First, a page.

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Immuno-Oncology for Solid Tumors: Overcoming Barriers in the Tumor Microenvironment

The Scientist is bringing together a panel of experts to share their research and insights into what it may take to overcome the barriers in the tumor microenvironment.

May 28, 2019
The Scientist Creative Services Team

Immuno-Oncology for Solid Tumors: Overcoming Barriers in the Tumor Microenvironment from thescientistllc on Vimeo.

The solid tumor microenvironment is immunosuppressive and poses a significant obstacle to achieving clinical success with various immunotherapies. Most notably, immune checkpoint pathways, including PD-1, PD-L1, and CTLA-4, allow tumors to evade the body’s usual immune reaction, leading to disease progression. Checkpoint blockade via monoclonal antibodies results in augmented T-cell activation and proliferation to enhance the anti-tumor immune response and has revolutionized the field, but not all patients are candidates and severe adverse effects persist. Therefore, the development of other approaches, such as antibody-drug conjugates, vaccines, and adoptive cell-based therapies, has surged. Recent advances in immunotherapy have certainly produced enhanced treatment options for solid tumors, but obstacles to their mainstream use remain. To explore novel strategies in immuno-oncology for solid tumors, The Scientist is bringing together a panel of experts to share their research and insights into what it may take to overcome the barriers in the tumor microenvironment.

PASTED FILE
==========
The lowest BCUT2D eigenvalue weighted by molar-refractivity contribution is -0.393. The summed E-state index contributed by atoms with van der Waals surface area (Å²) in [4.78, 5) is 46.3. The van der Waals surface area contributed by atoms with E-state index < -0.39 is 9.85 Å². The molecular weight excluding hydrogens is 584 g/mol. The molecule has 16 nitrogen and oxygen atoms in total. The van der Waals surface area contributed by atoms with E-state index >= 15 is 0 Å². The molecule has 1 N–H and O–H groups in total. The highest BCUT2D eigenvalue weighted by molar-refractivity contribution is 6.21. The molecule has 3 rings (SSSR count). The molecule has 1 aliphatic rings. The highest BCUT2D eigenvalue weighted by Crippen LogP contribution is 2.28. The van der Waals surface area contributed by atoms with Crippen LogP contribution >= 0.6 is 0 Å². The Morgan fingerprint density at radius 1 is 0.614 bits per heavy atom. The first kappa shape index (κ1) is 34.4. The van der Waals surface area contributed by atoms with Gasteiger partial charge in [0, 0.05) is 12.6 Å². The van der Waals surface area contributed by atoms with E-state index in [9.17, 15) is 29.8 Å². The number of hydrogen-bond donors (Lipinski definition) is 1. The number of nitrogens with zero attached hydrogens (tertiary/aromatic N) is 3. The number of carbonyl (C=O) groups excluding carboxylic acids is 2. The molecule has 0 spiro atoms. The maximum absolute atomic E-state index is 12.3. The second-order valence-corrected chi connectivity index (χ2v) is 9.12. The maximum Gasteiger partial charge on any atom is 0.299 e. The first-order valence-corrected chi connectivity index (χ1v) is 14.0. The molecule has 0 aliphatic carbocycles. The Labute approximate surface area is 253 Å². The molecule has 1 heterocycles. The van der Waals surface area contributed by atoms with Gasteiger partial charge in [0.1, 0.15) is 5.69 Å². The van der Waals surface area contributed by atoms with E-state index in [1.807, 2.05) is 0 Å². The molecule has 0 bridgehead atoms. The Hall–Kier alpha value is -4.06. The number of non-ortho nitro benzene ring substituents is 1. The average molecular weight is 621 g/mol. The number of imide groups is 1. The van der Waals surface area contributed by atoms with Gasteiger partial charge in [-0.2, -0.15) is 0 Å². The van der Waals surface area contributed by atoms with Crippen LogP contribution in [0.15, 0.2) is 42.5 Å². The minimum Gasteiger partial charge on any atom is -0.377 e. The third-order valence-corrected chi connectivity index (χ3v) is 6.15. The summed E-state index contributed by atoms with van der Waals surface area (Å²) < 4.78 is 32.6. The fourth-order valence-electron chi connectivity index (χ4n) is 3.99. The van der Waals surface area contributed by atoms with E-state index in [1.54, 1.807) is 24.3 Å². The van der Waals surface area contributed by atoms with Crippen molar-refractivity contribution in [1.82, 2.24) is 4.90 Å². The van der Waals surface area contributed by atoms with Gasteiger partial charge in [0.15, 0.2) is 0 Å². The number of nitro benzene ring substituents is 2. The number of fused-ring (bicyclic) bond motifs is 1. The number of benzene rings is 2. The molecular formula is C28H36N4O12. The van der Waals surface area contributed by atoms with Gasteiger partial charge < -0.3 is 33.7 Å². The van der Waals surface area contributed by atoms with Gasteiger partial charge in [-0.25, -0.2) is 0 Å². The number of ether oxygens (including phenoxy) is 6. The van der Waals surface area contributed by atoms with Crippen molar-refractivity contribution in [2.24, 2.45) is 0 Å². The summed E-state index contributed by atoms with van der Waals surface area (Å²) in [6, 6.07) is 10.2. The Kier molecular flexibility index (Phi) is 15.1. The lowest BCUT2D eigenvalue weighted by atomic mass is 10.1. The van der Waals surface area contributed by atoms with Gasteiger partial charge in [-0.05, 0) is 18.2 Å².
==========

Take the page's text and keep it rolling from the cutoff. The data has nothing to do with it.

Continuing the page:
Topics to be covered:

  • Immunotherapy in Lung Cancer
  • Adoptive Immunotherapy: Overcoming Barriers Against Solid Tumors with Potent T cells

Meet the Speakers:

Grace Dy, MD
Chief, Thoracic Oncology
Associate Professor of Oncology
Department of Medicine
                          Roswell Park Comprehensive Cancer Center

Chrystal Paulos, PhD
Associate Professor of Microbiology and Immunology
Co-Leader of the Cancer Immunology Program at the Hollings Cancer Center
Endowed Peng Chair of Melanoma in Department of Dermatology and Dermatological Surgery
                          Medical University of South Carolina, College of Medicine

 

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